We have some Ritchie Omni 3 and 5 waterers and these units are so easy to clean and I actually have a lot less feed and forage that end up in the trough. So many of the stock tanks on the market today are just junk. They are made of thin, cheap materials and are hard to transport. The poly waterers like Ritchie are just so much more durable. We have several Ritchie models on the farm and I am currently exploring the possibility of running some portable Ritchie Genesis waterers on a solar well pump and installing a battery to run the heating element.”

Rotational Grazing Pays Off in Healthy Soil and Healthy Calves & Cows

Robbins pumps water from his centrally located ponds to his various rotational grazing paddocks and waterers. This strategy helps keep the water fresh and clean and reduces the distance that the cattle have to walk to get fresh water. This also allows his bulls and cows to winter graze on pasture.

“We survived the drought this year because of rotational grazing,” said Robbins. “Our pond is two feet below the outlet this September and with the continued, improved soil, our grass is in better shape this year than last. We are seeing higher weaning weights – this year we saw our calves weigh 22 pounds more than last year. Another major benefit to rotational grazing is being able to bring up all your cattle on a regular basis. This allows us to spot any health issue right away because we see all the cattle when we rotate from paddock to paddock. It is not a huge project to get one cow, treat her and put her back out to pasture. It makes the management so much quicker and easier.”

Adding a New Tool to the Farm – Direct Online Sales

Faith is a major influence and comfort in many farm families’ lives. This was never truer than in 2015 when the Robbins’ youngest son, Grant, was killed in an ATV accident. An outpouring of love and support from their neighbors and church community compelled Robbins to express his thanks by having a few head of beef processed and given as a thank you for all they had done for his family. Several folks raved about the quality of the beef and encouraged Robbins to start selling direct.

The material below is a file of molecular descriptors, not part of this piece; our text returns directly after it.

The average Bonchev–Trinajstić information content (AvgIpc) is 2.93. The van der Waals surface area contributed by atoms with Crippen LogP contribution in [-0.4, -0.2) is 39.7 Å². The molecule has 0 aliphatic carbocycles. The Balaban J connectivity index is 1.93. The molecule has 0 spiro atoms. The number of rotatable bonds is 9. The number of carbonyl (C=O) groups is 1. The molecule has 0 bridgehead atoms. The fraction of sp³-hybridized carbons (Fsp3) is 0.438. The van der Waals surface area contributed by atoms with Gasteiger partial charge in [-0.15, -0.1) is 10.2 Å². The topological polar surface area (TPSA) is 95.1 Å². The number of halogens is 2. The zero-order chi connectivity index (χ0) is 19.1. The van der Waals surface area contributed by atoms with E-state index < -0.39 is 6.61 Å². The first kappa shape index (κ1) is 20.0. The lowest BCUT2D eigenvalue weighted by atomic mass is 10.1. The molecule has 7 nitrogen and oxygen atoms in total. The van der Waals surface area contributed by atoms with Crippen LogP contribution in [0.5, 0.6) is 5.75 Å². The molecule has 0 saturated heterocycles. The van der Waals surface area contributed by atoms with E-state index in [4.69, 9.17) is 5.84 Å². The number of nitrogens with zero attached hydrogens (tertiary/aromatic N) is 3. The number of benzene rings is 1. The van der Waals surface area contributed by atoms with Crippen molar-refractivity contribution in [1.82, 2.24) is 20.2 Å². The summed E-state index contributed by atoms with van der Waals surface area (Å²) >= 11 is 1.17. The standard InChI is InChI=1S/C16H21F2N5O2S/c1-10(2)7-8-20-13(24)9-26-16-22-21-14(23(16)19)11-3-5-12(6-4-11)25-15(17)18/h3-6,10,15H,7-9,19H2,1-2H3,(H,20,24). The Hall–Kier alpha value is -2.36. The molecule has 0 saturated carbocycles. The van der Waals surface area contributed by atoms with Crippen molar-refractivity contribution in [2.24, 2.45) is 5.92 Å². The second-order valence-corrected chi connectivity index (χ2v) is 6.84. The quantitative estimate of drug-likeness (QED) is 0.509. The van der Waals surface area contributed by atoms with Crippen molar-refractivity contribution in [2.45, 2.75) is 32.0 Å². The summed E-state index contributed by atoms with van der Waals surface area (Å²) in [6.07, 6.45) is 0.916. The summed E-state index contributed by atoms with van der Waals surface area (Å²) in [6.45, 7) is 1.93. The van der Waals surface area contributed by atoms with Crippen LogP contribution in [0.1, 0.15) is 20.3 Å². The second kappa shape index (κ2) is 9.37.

A self-described “big dreamer”, Robbins jumped into the farm to table market and now sells direct to consumers on his website www.RobbinsLandAndCattle.com and ships coast to coast.

“When I started this I was thinking maybe I would sell a dozen whole beef,” said Robbins. “Last year we sold over 50 whole beefs. We also sell halves, quarters and have added individual cuts, bundle boxes and beef snacks. It’s just amazing how people want a relationship, they want to know where their food is coming from. It’s fun to be able to share our farm story and connect with folks.”

 

For more information visit:

Ritchie Industries | RitchieFount.com

National Cattlemen’s Beef Association ESAP | Environmental Stewardship Award (ncba.org)

Robbins Land & Cattle | Robbins Land & Cattle (robbinslandandcattle.com)

 

Ritchie Industries was founded in 1921 by Thomas Ritchie, an Oskaloosa, Iowa farmer. Ritchie patented the first automatic waterer valve and developed the first automatic livestock watering systems. Celebrating 100 years of always being made in America, Ritchie is headquartered in Conrad, Iowa. This employee-owned business designs, engineers and manufactures over 40 models of waterers to meet the needs of livestock producers and horse owners. Over 3 million Ritchie units have been sold worldwide. Visit RitchieFount.com for more information.